Ancient China Lucky charm coin Success in the Imperial Examination and Fu Deer
Ancient Chinese Charm coin
Success in the Imperial Examination
Obverse: 狀元及第 (zhuang yuan ji di)
May you be the first rank at the examination for the Hanlin Academy.
Reverse: Fu 福 on top
deer and Orchid flower below
Fu on top, Fu (福), which means good luck, fortune, blessings and happiness, refers to the "God of Happiness". Orchid flower below.
The Chinese character for deer (鹿) and the Chinese character for the salary of a government official (禄) are both pronounced lu.
Success in the Imperial Examination System
In ancient China, being successful in the imperial examination system would result in being appointed to an official government position which ensured a comfortable life of wealth and influence. The examination system existed for approximately 1300 years and finally ended just before the collapse of the Qing (Ch'ing) Dynasty in 1911.
A successful candidate would also bring honor to his entire extended family. Therefore, it was very common for Chinese parents to acquire charms in the belief that they could assist in having their son, or sons, meet with success in the examinations.
In addition to an auspicious inscription (legend) written in Chinese characters expressing hope for success, these charms also relied on traditional Chinese symbols to make a similar statement using pictures and visual puns.
Examples of such charms are presented in the section below and are accompanied by an explanation of the hidden meaning of their symbols and pictures.
Introduction to Chinese Charms
China was one of the first countries in the world to use metal coinage and its ancient coin history can be traced back well over two thousand years. In addition to official coinage, China also has a long history of producing "coin-like" charms, amulets and talismans.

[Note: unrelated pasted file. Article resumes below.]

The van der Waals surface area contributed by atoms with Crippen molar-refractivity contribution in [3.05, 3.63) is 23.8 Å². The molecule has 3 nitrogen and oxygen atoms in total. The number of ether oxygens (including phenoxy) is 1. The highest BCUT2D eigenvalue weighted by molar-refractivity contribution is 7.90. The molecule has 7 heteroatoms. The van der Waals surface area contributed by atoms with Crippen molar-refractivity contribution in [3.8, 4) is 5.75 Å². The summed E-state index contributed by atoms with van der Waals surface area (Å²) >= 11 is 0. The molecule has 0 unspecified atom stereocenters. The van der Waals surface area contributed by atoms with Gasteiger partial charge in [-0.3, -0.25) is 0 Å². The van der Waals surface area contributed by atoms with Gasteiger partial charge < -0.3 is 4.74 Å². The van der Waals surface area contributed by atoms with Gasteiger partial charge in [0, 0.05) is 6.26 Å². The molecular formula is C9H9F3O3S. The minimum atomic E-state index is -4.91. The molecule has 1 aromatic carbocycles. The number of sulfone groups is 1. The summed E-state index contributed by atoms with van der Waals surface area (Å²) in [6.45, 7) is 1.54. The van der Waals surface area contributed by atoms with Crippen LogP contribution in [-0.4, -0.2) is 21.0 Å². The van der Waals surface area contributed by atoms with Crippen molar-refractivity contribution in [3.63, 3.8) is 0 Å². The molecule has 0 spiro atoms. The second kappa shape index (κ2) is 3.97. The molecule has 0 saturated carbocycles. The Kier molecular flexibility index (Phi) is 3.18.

Coins, as a form of money, represent power. Coin-shaped charms are, therefore, a very compact form of power. They are filled with symbolism and are believed by the multitude of Chinese to have vast powers.
Cast throughout the centuries, these ancient charms, informally referred to by the Chinese as "ya sheng coins" (压胜钱), "flower coins" (huaqian 花钱) or "play coins" (wanqian 玩钱), were not used as money but rather to suppress evil spirits, bring "good luck", "good fortune" and to avert misfortune.
The Chinese also produced other "coin-like" pieces such as "horse coins" (马钱), depicting famous historical horses, which were used for games and as gambling tokens. Other metal coin-shaped pieces traditionally included by collectors in the category of charms are the chess pieces used in Chinese chess also known as xiangqi (象棋) or "elephant" chess.
For the most part, all these old charms, horse coins and chess pieces were privately cast and their quantities and dates are almost impossible to determine. Nevertheless, they serve as important cultural artifacts from the life of the common Chinese throughout the centuries.
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